Some examples:

Color is not the most important feature of the next version of Logos Bible Software, but when it comes to the overall tone, it’s an important early decision. It influences the design of the interface itself, as well as all the art that has to be made, and it’s expensive to change later. And, done poorly, it can make the interface harder to use and the text harder to read.

Should apps go black?

I just downloaded the new Adobe Digital Editions. It’s cool to see the next generation of “rich internet applications” starting to emerge. I’ve always preferred client side applications interface to seeing everything through the a web browser, but I love apps that are easy to install, ready to go, and always connected.
This is the way to go.
But should it be white on black? I’m so conditioned to light app chrome, but now I’m seeing more white on black UI. Is it better or worse? And is the answer different for “reading applications” like this? Does it frame and emphasize the black on white content, or just make the controls harder to use?

O’Reilly Tools of Change

I’m at the O’Reilly Tools of Change Conference for Publishing, in San Jose.
I did the rounds of electronic publishing conferences a decade ago (can it be?) and there’s a strong sense of déjà vu. The imminent end of print publishing was predicted, again; new e-book readers and formats were discussed; and, while the names have changed, the exhibits all looked the same.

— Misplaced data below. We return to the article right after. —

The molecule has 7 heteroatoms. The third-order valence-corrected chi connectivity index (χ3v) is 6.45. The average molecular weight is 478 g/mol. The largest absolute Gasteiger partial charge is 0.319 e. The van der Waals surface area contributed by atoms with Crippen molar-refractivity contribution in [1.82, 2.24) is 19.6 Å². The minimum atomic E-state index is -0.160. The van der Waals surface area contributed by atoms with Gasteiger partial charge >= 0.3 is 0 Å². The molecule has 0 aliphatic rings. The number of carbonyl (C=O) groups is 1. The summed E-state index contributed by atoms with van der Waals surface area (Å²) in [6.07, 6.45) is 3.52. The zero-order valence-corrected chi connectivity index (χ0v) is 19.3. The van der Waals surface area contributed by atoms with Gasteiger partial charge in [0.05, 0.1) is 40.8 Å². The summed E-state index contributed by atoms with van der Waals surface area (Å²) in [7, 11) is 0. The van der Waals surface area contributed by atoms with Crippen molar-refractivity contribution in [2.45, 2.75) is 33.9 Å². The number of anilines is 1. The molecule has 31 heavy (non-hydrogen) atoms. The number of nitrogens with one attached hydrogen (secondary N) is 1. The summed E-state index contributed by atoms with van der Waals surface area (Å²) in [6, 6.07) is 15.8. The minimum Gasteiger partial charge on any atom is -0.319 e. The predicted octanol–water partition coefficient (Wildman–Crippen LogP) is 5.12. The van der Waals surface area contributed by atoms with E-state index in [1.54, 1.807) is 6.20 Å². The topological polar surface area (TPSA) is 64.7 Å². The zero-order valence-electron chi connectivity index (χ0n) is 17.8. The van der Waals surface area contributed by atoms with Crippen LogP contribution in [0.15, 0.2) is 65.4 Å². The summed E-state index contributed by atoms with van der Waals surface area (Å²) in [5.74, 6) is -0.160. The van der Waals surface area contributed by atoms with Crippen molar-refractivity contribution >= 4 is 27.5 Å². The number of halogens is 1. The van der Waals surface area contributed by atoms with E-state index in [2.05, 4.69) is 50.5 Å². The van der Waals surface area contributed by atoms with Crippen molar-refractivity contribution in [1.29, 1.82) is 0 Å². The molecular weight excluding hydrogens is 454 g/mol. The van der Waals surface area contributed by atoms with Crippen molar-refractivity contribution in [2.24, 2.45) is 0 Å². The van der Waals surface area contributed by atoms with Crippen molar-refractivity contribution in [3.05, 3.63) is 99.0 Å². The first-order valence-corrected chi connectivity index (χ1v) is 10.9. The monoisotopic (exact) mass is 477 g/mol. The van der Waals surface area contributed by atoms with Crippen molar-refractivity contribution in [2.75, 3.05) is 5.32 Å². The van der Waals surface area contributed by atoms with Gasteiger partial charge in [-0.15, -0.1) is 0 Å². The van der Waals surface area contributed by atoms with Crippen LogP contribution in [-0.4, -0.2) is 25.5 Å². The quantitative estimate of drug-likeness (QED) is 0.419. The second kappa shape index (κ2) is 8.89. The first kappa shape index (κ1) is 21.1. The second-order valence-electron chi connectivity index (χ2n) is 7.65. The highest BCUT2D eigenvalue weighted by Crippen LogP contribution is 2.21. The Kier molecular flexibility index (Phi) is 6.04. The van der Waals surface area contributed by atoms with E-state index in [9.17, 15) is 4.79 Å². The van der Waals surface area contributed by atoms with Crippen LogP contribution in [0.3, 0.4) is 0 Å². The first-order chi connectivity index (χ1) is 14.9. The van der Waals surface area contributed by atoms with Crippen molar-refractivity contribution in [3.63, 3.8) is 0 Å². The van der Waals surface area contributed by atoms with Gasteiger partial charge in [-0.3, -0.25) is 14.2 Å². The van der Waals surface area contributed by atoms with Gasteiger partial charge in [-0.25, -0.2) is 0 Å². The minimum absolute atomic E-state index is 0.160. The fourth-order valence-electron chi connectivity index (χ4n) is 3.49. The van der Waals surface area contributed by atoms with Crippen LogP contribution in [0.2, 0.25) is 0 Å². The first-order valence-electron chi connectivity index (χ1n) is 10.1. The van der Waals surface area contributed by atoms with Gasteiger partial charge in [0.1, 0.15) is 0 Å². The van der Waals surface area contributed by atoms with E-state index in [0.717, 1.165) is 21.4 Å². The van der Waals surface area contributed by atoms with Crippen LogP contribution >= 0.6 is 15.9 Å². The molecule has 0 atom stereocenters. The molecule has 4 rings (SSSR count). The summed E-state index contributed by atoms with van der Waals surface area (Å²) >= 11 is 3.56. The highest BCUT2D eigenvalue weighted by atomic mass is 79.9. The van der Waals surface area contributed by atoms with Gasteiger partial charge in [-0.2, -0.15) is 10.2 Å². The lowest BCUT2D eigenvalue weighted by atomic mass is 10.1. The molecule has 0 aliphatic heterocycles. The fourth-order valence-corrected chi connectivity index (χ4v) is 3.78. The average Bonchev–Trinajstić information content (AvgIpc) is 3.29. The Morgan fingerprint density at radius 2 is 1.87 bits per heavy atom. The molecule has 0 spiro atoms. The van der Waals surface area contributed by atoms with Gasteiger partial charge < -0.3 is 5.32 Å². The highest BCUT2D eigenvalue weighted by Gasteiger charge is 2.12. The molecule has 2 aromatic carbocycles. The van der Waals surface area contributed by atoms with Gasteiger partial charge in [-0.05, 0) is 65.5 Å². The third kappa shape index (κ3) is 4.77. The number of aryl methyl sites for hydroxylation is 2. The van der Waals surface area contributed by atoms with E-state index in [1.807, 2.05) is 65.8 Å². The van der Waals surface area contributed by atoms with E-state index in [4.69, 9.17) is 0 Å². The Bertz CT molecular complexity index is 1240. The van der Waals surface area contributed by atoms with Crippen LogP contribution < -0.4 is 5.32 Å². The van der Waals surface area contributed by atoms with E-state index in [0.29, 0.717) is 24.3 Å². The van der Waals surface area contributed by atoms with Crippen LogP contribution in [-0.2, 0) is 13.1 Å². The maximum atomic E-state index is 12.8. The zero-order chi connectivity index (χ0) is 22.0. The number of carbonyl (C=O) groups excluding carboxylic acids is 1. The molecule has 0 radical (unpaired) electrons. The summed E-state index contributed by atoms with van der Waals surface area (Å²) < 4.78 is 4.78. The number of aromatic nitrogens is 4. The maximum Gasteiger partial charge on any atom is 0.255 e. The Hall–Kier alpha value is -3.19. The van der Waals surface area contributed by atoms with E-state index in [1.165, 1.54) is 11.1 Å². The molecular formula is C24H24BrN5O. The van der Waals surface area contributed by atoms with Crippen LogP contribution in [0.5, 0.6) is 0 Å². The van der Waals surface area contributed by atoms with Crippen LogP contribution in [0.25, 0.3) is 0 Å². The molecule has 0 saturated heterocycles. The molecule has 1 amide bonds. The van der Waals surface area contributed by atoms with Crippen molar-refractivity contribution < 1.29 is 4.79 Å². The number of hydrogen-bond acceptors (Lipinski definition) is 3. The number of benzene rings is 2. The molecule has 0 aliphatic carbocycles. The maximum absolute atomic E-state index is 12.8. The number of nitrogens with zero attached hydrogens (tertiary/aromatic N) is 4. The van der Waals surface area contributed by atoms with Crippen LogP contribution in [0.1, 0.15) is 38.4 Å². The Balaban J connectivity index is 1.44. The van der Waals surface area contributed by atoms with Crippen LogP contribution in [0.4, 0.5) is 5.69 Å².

The only difference is, this time I believe it. The solutions are no longer ahead of their time, the scenarios aren’t unrealistic, paper is being given credit where it deserves it, and we’ve got the long tail to reassure us that it’ll all be okay: even if you don’t get everything right, you can still live forever in the long tail. Like the guys who still make vinyl records.
I presented our Pre-Pub and Community Pricing models under the embarrassingly confident title “Business Models that Guarantee Profitability in Publishing.” My favorite part was showing a 1790 “Proposals for Printing by Subscription” that illustrates how un-original our model really is. (You can see it in my PDF handout.)
Lunch with one of our publishing partners and dinner with another capped off a very thought-provoking day.
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Mansion shopping

I was talking with a friend about our crazy real estate prices and what comparative bargains must be available in older cities. “Like in Detroit,” I said.
A quick web search shows that houses (a technical definition) in Detroit start at under $1,000. But there are derelict houses everywhere. What does real money buy in a place that’s lost a million people since its peak?
Well, less than a million buys a mansion. A real mansion, with nearly 12,000 square feet on half a city block, nine bedrooms and murals on the ceilings.
Those slightly larger spec homes with granite counters that go for a million around here don’t quite have the same feel…but they’re probably cheaper to heat.
What $975,000 buys:
Detroit, in-town:
Bellingham, in-town: